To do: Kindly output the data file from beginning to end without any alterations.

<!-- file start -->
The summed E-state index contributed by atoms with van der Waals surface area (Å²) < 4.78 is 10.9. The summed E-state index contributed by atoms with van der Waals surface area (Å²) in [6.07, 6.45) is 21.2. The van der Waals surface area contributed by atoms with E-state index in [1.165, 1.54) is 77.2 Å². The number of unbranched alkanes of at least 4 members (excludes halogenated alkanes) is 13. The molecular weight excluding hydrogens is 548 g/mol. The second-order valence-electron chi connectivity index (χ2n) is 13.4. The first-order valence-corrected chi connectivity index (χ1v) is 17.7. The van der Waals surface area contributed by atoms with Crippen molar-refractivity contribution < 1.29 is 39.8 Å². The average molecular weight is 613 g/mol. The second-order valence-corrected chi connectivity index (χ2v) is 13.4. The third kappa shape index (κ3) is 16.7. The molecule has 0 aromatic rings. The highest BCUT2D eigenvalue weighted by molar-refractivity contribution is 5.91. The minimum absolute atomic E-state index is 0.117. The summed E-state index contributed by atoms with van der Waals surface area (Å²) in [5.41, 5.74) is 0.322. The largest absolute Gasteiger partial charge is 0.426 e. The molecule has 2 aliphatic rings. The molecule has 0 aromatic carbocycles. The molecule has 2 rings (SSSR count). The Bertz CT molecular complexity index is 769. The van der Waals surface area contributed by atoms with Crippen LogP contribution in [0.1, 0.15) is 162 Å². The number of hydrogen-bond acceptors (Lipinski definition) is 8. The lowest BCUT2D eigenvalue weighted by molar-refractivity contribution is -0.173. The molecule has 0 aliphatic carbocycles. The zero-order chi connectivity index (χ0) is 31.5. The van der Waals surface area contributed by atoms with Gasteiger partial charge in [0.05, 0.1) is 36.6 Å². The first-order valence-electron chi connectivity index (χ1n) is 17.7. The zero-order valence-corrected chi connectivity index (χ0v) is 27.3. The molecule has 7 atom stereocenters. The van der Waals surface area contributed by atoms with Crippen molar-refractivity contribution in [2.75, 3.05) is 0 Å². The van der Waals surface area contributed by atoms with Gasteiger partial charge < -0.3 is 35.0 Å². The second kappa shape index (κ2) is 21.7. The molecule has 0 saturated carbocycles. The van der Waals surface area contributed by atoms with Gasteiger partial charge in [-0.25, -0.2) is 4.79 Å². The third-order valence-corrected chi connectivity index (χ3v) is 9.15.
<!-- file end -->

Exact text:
The summed E-state index contributed by atoms with van der Waals surface area (Å²) < 4.78 is 10.9. The summed E-state index contributed by atoms with van der Waals surface area (Å²) in [6.07, 6.45) is 21.2. The van der Waals surface area contributed by atoms with E-state index in [1.165, 1.54) is 77.2 Å². The number of unbranched alkanes of at least 4 members (excludes halogenated alkanes) is 13. The molecular weight excluding hydrogens is 548 g/mol. The second-order valence-electron chi connectivity index (χ2n) is 13.4. The first-order valence-corrected chi connectivity index (χ1v) is 17.7. The van der Waals surface area contributed by atoms with Crippen molar-refractivity contribution < 1.29 is 39.8 Å². The average molecular weight is 613 g/mol. The second-order valence-corrected chi connectivity index (χ2v) is 13.4. The third kappa shape index (κ3) is 16.7. The molecule has 0 aromatic rings. The highest BCUT2D eigenvalue weighted by molar-refractivity contribution is 5.91. The minimum absolute atomic E-state index is 0.117. The summed E-state index contributed by atoms with van der Waals surface area (Å²) in [5.41, 5.74) is 0.322. The largest absolute Gasteiger partial charge is 0.426 e. The molecule has 2 aliphatic rings. The molecule has 0 aromatic carbocycles. The molecule has 2 rings (SSSR count). The Bertz CT molecular complexity index is 769. The van der Waals surface area contributed by atoms with Crippen LogP contribution in [0.1, 0.15) is 162 Å². The number of hydrogen-bond acceptors (Lipinski definition) is 8. The lowest BCUT2D eigenvalue weighted by molar-refractivity contribution is -0.173. The molecule has 0 aliphatic carbocycles. The zero-order chi connectivity index (χ0) is 31.5. The van der Waals surface area contributed by atoms with Gasteiger partial charge in [0.05, 0.1) is 36.6 Å². The first-order valence-electron chi connectivity index (χ1n) is 17.7. The zero-order valence-corrected chi connectivity index (χ0v) is 27.3. The molecule has 7 atom stereocenters. The van der Waals surface area contributed by atoms with Crippen molar-refractivity contribution in [2.75, 3.05) is 0 Å². The van der Waals surface area contributed by atoms with Gasteiger partial charge < -0.3 is 35.0 Å². The second kappa shape index (κ2) is 21.7. The molecule has 0 saturated carbocycles. The van der Waals surface area contributed by atoms with Gasteiger partial charge in [-0.25, -0.2) is 4.79 Å². The third-order valence-corrected chi connectivity index (χ3v) is 9.15.